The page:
The group is led by Professor Chris Baggoley, the Chief Medical Officer to the Australian Government, who led Australia’s response to the 2014 Ebola Outbreak. The group will provide guidance and leadership to the medical specialist community and to the broader health community on the safe reintroduction of elective surgery.
With optimal patient care as the focus, the public and private sectors will recommence urgent elective surgery and procedures in accord with a new Direction issued under the Major Emergency declaration.
Minister for Health and Wellbeing, Stephen Wade, said the expert advisory group’s membership was diverse, with public and private sector surgeons, anaesthetists, theatre nurses, proceduralists as well as senior management across metropolitan and rural hospitals.
“The state’s most senior surgical clinicians will oversee the gradual reintroduction of elective surgery over the next two weeks based on the availability of Personal Protective Equipment (PPE), clinicians and surgical pharmaceuticals,” Minister Wade said.
“Our priority in gradually increasing elective surgeries will always be on patient, clinician and community safety.”
The state’s preparedness for the return of elective surgery has been bolstered by the arrival of millions of items of PPE in the past month, the engagement of local company Detmold to produce face masks, and a low number of new COVID-19 positive cases.“The state government is keen to maintain broader non-COVID health services wherever it is safe to do so , hence we will be gradually increasing essential surgery by up to 25 per cent,” Minister Wade said.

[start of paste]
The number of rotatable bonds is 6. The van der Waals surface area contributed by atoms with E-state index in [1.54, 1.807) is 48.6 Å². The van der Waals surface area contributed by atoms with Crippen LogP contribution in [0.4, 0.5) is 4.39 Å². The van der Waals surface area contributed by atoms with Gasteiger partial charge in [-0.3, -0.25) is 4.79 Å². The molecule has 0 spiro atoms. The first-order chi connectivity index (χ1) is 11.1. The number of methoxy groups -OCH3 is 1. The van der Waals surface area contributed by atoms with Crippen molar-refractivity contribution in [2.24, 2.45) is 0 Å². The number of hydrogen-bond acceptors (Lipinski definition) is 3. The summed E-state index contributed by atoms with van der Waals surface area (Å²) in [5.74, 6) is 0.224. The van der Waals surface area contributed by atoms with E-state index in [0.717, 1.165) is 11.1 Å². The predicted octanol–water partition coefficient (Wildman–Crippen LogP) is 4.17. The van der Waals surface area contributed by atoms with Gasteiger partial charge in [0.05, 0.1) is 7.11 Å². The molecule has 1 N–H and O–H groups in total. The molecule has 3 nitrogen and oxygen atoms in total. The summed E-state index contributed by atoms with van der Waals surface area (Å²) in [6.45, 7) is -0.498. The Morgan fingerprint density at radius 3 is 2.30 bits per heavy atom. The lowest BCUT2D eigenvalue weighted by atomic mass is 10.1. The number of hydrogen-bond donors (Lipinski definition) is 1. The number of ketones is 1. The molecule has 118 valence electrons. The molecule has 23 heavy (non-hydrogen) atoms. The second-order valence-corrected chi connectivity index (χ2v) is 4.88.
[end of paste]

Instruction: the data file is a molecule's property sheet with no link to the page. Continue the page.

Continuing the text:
“Health providers will be required to focus on essential surgeries facing the most urgent need as determined by senior clinicians and based on facilities available, which we know varies hospital to hospital.
“There will be a small number of procedures allowed to start with and overdue paediatric and rural cases prioritised will be prioritised. Progress will be reviewed nationally in mid-May.
“While other restrictions will be with us for a long time, the reintroduction of elective surgery from this week is an encouraging early sign," Minister Wade said.
“Our hospitals and theatres have strict infection control measures in place and people should feel safe going to hospital.”
The Vice Chairman of the State Committee of the Royal College of Surgeons, Dr Phil Worley, was instrumental in forming the network and provides expert advice from a clinical perspective in both public and private health.”
“We are pleased to be in a position to increase essential elective surgery in South Australia because of improved access to personal protective equipment and the low number of cases in the state,” Dr Worley said.
“Our main focus is to keep the community at the forefront of our specialist advice to the public and private sector, which means balancing our supply of PPE and workforce required to carry out necessary procedures.
“It is a real achievement for South Australian private and public clinicians to come together throughout these two weeks to work through this gradual increase, which we know will be paramount for so many in our community.”